“I never pray; I don’t believe in it”
(There’s something oddly comforting in that);
“I drink milk and eat cheese even with meat.”
He lives in a village bordering Lebanon,
Which Hezbollah is always firing on;
He’s nineteen and he hasn’t slept for days.
Another reason to accord him praise
Is that he hasn’t any politics
To speak of: all he wants is to go home!
His people really are in quite a fix,
So he’s stuck standing guard in Bethlehem!
These are my people, and I’m proud of them.

These are my people and I’m proud of them,
But now we too must learn to bear the shame
That other peoples, nations (goyim) do,
For we are now among the nations too,
And have ourselves begun to victimize
Others (it’s one of history’s sadder ironies).
Oh, it was easier in our own eyes,
When violence was visited on us,
To be a victim and be virtuous,
But now it seems to end in violence;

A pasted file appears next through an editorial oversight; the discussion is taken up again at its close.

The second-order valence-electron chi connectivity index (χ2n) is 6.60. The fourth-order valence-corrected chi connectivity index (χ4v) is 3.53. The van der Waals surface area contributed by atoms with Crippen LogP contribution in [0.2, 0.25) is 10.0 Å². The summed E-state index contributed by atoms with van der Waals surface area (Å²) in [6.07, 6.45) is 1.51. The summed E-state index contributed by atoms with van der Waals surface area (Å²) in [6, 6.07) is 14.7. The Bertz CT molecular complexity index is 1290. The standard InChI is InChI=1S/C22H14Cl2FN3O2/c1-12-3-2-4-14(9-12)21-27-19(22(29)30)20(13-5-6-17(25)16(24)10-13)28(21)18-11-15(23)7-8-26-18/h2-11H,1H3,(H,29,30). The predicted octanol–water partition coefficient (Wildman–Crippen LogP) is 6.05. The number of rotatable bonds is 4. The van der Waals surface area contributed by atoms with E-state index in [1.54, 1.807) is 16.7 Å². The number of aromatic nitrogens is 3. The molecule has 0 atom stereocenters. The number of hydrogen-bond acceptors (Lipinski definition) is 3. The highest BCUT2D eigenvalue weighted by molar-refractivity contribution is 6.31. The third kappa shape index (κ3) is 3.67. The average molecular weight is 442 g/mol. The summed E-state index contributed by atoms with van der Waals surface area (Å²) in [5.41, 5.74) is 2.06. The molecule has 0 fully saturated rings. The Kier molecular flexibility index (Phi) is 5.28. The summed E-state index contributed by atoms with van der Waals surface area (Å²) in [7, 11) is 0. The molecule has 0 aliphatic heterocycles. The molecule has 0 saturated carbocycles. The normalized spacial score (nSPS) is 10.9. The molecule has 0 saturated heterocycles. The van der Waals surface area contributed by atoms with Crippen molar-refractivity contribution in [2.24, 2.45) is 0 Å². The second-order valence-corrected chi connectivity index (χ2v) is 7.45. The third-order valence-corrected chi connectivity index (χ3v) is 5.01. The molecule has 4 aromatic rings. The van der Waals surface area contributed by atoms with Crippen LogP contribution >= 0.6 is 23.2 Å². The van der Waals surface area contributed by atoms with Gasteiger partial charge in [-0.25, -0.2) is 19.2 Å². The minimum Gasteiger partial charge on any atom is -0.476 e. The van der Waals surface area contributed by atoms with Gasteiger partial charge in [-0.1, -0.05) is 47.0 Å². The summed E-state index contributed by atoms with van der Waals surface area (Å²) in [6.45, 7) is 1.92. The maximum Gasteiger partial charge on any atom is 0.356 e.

And though we say that it’s in self-defense
We know that it’s a half-truth – hence a lie.
We, who once preached against idolatry
And put an end to human sacrifice,
We, through whose books the world learned to be wise,
We too have now resorted to the slick
Impostures of religious rhetoric.
Religion in its Latin derivation
Refers to that which binds us to a nation,
And in the end, when all is said and done,
It binds us to the past – to what is gone,
And binding us together, binds us down,
Making us monads of the nation-state,
Anachronism’s slaves – such is our fate.

We who wrote Jonah and the Book of Ruth
Had pity once on strangers, for in truth